Justice Beharry in rejecting Alexander’s and William’s arguments stated that she found that the words they used “clearly expressed that the Claimant was not qualified for the posts of PRO and DCEO” and that “he was only elevated to DCEO because he represented that he had a first degree when in fact he did not have a first degree.”
Justice Beharry went on to state: “The ordinary person reading the words used would not only infer that the Claimant lacked the relevant qualifications for the positions of PRO and DCEO but that the Claimant was involved in dishonest conduct to obtain the DCEO position. These statements were an attack on the Claimant’s professional reputation and amount to defamation.”
In analyzing the comment made by Alexander under the Stabroek News post, the Judge found that “the words used by the first defendant indicate that the Claimant was ineligible for the position of DCEO and that he assumed a post for which he was not qualified. Further, he was appointed DCEO on the basis of having a first degree when in fact he did not have a first degree. The average person reading these words would be likely to believe that the Claimant misrepresented his qualifications to obtain his position.”
The Judge went on the state that there was no difference using the words “pretext” and opposed to “pretence” and dismissed Alexander’s defence in that regard stating “I do not find that there is any real difference in the literal meaning of the words or the inferences that can be drawn from them in the context of which either word is used in the Statements. It is undisputed that the articles referred to the Claimant and were published extensively. I find that the Statements are capable of being defamatory and, in the context used, are in fact defamatory of the Claimant.”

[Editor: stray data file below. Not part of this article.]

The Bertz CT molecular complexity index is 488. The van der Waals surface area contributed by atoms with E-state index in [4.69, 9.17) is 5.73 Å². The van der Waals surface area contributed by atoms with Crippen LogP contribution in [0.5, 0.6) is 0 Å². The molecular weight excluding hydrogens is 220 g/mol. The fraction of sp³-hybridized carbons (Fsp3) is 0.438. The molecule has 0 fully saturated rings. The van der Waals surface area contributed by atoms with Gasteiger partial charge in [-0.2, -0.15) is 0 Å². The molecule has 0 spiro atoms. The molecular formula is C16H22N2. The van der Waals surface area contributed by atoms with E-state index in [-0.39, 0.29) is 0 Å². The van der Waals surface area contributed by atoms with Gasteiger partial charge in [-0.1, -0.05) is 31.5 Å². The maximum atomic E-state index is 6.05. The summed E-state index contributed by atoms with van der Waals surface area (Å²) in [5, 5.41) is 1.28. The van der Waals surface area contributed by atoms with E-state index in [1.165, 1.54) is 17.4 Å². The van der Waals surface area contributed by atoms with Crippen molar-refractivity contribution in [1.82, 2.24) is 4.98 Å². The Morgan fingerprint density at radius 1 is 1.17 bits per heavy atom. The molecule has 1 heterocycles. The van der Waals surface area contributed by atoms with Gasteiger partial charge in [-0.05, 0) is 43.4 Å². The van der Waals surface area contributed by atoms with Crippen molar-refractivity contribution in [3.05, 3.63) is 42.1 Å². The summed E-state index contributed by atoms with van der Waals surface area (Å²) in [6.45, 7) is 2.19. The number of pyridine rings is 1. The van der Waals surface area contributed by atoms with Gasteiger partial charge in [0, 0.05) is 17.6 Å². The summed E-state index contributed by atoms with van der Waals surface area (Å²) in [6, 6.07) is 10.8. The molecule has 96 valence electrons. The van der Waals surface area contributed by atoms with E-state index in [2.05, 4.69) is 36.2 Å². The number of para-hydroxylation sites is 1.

The Judge also rejected the defences of fair comment and justification.
The Judge accepted Persaud’s evidence that he was “shunned, harassed and insulted” and that “his family, friends and colleagues abroad questions his integrity.”
She found that the publications were not only made on the worldwide web but “the extent of the damage was compounded by the fact that the publications were made by [Alexander] who is a long-standing GECOM Commissioner and a significant figure in civil society and who the average Guyanese would tend to trust and believe, more so because he was well placed to know the facts.
“The first-named Defendant went out of his way to publish the statements on platforms which reached readers locally and worldwide. He ignored the demand letter sent by the Claimant’s attorney. Rather than publishing a retraction of the article and an apology he defended the statements as true in spite of plain evidence to the contrary. The repeated publication on the part of the first-named defendant after the Claimant was not selected for the position of DCEO in 2018 is indicative of malice as it served no other purpose than to damage the Claimant’s reputation.”
Justice Singh ordered Alexander to pay Persaud G$2,500,000 and Williams and Chronicle pay him G$1,500,000 jointly and severally, with G$300,000 in costs.
See the full judgment.